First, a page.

On March 28, 1894, a pro-Japanese Korean revolutionary, Kim Ok-gyun, was assassinated in Shanghai. Kim had fled to Japan after his involvement in the 1884 coup and the Japanese had turned down Korean demands that he be extradited.
On June 4, the Korean king, Gojong, requested aid from the Qing government in suppressing the Donghak Rebellion. Although the rebellion was not as serious as it initially seemed and hence Qing reinforcements were not necessary, the Qing government still sent the General Yuan Shikai as its plenipotentiary to lead 2,800 troops to Korea.
According to the Japanese, the Qing government had violated the Convention of Tientsin by not informing the Japanese government of its decision to send troops, but the Qing claimed that Japan had approved this. The Japanese countered by sending an 8,000-troop expeditionary force (the Oshima Composite Brigade) to Korea. The first 400 troops arrived on June 9 en route to Seoul, and 3,000 landed at Incheon on June 12.
Japanese foreign minister Mutsu Munemitsu meets with Wang Fengzao, the Qing ambassador to Japan, to discuss the future status of Korea. Wang states that the Qing government intends to pull out of Korea after the rebellion has been suppressed and expects Japan to do the same. However, China retains a resident to look after Chinese primacy in Korea.
Additional Japanese troops arrive in Korea. Japanese prime minister Itō Hirobumi tells Matsukata Masayoshi that since the Qing Empire appear to be making military preparations, there is probably "no policy but to go to war". Mutsu tells Ōtori to press the Korean government on the Japanese demands.
In early June 1894, the 8,000 Japanese troops captured the Korean king Gojong, occupied the Gyeongbokgung in Seoul and, by June 25, replaced the existing Korean government with members of the pro-Japanese faction.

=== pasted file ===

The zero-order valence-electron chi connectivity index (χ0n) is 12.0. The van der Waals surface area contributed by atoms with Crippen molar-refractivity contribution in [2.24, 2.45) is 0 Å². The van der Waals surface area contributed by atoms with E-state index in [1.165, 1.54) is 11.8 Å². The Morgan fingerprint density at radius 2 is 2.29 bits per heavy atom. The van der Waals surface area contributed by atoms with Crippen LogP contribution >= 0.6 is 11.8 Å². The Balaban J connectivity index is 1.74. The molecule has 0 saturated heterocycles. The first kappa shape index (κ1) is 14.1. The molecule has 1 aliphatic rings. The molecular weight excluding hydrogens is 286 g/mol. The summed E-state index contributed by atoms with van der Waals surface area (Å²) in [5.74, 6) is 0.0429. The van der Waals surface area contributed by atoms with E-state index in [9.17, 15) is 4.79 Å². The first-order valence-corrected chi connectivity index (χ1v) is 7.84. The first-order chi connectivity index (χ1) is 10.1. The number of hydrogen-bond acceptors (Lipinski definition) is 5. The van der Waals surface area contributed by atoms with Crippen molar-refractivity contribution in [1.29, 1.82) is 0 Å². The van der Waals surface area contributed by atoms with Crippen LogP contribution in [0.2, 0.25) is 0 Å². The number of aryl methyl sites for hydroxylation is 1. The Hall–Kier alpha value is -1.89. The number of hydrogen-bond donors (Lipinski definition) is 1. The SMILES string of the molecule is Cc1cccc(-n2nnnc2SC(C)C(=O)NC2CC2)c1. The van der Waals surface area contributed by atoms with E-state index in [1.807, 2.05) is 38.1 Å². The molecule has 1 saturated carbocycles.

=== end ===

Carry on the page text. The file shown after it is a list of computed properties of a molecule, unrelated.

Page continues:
Establishment of the Japanese Combined Fleet, consisting of almost all vessels in the Imperial Japanese Navy. Mutsu cables Ōtori to take any necessary steps to compel the Korean government to carry out a reform program.
Japanese troops occupy Seoul, capture Gojong, and establish a new, pro-Japanese government, which terminates all Sino-Korean treaties and grants the Imperial Japanese Army the right to expel the Qing Empire's Beiyang Army from Korea.
On 23 July 1894, Canadian Prime Minister John Thompson and his government made Labor Day, to be held in September, an official holiday. In the United States, the New York parade became an annual event that year, and in 1894 was adopted by American president Grover Cleveland to compete with International Workers' Day (May Day).
On 25 July 1894, the cruisers Yoshino, Naniwa and Akitsushima of the Japanese flying squadron, which had been patrolling off Asan Bay, encountered the Chinese cruiser Tsi-yuan and gunboat Kwang-yi. These vessels had steamed out of Asan to meet the transport Kow-shing, escorted by the Chinese gunboat Tsao-kiang. After an hour-long engagement, the Tsi-yuan escaped while the Kwang-yi grounded on rocks, where its powder-magazine exploded.
By 4 August, the remaining Chinese forces in Korea retreated to the northern city of Pyongyang, where they were met by troops sent from China. The 13,000–15,000 defenders made defensive repairs to the city, hoping to check the Japanese advance.
In early September, Li Hongzhang decided to reinforce the Chinese forces at Pyongyang by employing the Beiyang fleet to escort transports to the mouth of the Taedong River. About 4,500 additional troops stationed in the Zhili were to be redeployed. On September 12, half of the troops embarked at Dagu on five specially chartered transports and headed to Dalian where two days later on September 14, they were joined by another 2,000 soldiers.